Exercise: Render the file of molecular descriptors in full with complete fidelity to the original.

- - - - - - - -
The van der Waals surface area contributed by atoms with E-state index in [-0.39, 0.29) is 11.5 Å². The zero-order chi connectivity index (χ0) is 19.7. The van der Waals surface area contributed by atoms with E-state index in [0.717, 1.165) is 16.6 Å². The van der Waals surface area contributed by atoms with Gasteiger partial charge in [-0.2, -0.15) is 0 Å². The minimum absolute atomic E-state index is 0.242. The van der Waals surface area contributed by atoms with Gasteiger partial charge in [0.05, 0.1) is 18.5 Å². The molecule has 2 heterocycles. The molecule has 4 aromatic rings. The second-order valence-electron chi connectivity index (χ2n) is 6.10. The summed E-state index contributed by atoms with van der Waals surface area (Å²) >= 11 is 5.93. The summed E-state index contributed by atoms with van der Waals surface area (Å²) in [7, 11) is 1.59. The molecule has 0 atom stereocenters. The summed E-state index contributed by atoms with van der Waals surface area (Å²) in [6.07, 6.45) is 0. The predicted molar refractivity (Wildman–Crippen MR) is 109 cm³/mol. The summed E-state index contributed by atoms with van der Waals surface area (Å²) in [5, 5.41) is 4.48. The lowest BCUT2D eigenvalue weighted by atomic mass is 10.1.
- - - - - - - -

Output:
The van der Waals surface area contributed by atoms with E-state index in [-0.39, 0.29) is 11.5 Å². The zero-order chi connectivity index (χ0) is 19.7. The van der Waals surface area contributed by atoms with E-state index in [0.717, 1.165) is 16.6 Å². The van der Waals surface area contributed by atoms with Gasteiger partial charge in [-0.2, -0.15) is 0 Å². The minimum absolute atomic E-state index is 0.242. The van der Waals surface area contributed by atoms with Gasteiger partial charge in [0.05, 0.1) is 18.5 Å². The molecule has 2 heterocycles. The molecule has 4 aromatic rings. The second-order valence-electron chi connectivity index (χ2n) is 6.10. The summed E-state index contributed by atoms with van der Waals surface area (Å²) >= 11 is 5.93. The summed E-state index contributed by atoms with van der Waals surface area (Å²) in [7, 11) is 1.59. The molecule has 0 atom stereocenters. The summed E-state index contributed by atoms with van der Waals surface area (Å²) in [6.07, 6.45) is 0. The predicted molar refractivity (Wildman–Crippen MR) is 109 cm³/mol. The summed E-state index contributed by atoms with van der Waals surface area (Å²) in [5, 5.41) is 4.48. The lowest BCUT2D eigenvalue weighted by atomic mass is 10.1.